LHCf gears up to probe birth of cosmic-ray showers

Cosmic rays are particles from outer space, typically protons, travelling at almost the speed of light. When the most energetic of these particles strike the atmosphere of our planet, they interact with atomic nuclei in the ...

42 years on, Voyager 2 charts interstellar space

A probe launched by NASA four days after Elvis died has delivered a treasure trove of data from beyond the "solar bubble" that envelops Earth and our neighbouring planets, scientists reported Monday.

A new theory to explain how the dunes on Titan formed

A trio of researchers with the University of Hawaii has developed a new theory to explain how the dunes on Saturn's largest moon, Titan, may have formed. In their paper published in the journal Science Advances, Matthew Abplanalp, ...

Pressure runs high at edge of solar system

Out at the boundary of our solar system, pressure runs high. This pressure, the force plasma, magnetic fields and particles like ions, cosmic rays and electrons exert on one another when they flow and collide, was recently ...

CERN simulating Jupiter

This test facility at CERN, the European Organization for Nuclear Research, was used to simulate the high-radiation environment surrounding Jupiter to prepare for ESA's JUICE mission to the largest planet in our Solar System.

page 1 from 23

Cosmic ray

Cosmic rays are energetic particles originating from outer space that impinge on Earth's atmosphere. Almost 90% of all the incoming cosmic ray particles are protons, almost 10% are helium nuclei (alpha particles), and slightly under 1% are heavier elements and electrons (beta minus particles). The term ray is a misnomer, as cosmic particles arrive individually, not in the form of a ray or beam of particles.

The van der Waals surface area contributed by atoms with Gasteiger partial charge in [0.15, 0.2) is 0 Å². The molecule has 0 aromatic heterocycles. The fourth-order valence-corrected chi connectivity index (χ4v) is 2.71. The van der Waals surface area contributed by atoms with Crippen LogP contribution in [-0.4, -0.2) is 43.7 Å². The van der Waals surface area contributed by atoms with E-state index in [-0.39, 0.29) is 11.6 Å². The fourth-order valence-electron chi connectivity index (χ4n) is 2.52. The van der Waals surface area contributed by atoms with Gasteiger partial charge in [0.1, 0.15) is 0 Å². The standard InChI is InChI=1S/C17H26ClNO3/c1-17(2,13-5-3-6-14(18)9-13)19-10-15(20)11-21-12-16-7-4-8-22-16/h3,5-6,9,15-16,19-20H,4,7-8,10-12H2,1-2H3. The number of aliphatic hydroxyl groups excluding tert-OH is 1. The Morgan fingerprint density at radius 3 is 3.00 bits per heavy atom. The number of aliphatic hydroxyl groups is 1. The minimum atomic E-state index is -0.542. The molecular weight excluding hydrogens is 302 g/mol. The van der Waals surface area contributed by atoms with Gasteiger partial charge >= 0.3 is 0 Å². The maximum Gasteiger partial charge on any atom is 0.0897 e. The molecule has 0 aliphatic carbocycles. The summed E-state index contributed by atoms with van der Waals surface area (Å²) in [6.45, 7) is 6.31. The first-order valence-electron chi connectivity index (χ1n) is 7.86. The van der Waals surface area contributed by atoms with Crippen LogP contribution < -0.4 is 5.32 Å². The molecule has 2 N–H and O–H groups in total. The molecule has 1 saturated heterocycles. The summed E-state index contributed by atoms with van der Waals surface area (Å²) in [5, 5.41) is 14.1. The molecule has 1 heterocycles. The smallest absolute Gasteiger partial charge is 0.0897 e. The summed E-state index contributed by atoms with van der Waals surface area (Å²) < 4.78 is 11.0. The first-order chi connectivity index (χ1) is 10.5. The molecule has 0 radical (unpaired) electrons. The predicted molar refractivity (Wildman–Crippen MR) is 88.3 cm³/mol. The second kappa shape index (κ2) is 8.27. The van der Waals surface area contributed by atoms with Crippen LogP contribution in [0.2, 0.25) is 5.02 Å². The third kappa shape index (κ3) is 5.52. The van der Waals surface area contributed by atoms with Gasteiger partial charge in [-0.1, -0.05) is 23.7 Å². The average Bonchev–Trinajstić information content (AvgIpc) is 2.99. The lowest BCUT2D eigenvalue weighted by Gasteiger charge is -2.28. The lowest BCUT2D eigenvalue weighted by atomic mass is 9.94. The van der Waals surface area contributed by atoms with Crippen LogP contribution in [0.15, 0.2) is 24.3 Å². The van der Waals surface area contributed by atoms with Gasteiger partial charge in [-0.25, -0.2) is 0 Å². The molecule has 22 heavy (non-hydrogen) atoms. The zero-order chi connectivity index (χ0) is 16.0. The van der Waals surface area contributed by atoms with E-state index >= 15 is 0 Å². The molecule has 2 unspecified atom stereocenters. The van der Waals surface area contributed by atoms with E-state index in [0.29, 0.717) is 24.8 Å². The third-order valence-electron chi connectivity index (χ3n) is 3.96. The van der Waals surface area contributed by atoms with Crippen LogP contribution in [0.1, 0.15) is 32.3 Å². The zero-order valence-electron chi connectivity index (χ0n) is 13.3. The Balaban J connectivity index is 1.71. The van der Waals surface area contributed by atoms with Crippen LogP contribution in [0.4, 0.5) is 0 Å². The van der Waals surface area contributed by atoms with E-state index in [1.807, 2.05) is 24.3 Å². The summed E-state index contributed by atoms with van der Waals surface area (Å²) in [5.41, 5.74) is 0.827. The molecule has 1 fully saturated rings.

The variety of particle energies reflects the wide variety of sources. The origins of these particles range from energetic processes on the Sun all the way to as yet unknown events in the farthest reaches of the visible universe. Cosmic rays can have energies of over 1020 eV, far higher than the 1012 to 1013 eV that man-made particle accelerators can produce. (See Ultra-high-energy cosmic rays for a description of the detection of a single particle with an energy of about 50 J, the same as a well-hit tennis ball at 42 m/s [about 94 mph].) There has been interest in investigating cosmic rays of even greater energies.

This text uses material from Wikipedia, licensed under CC BY-SA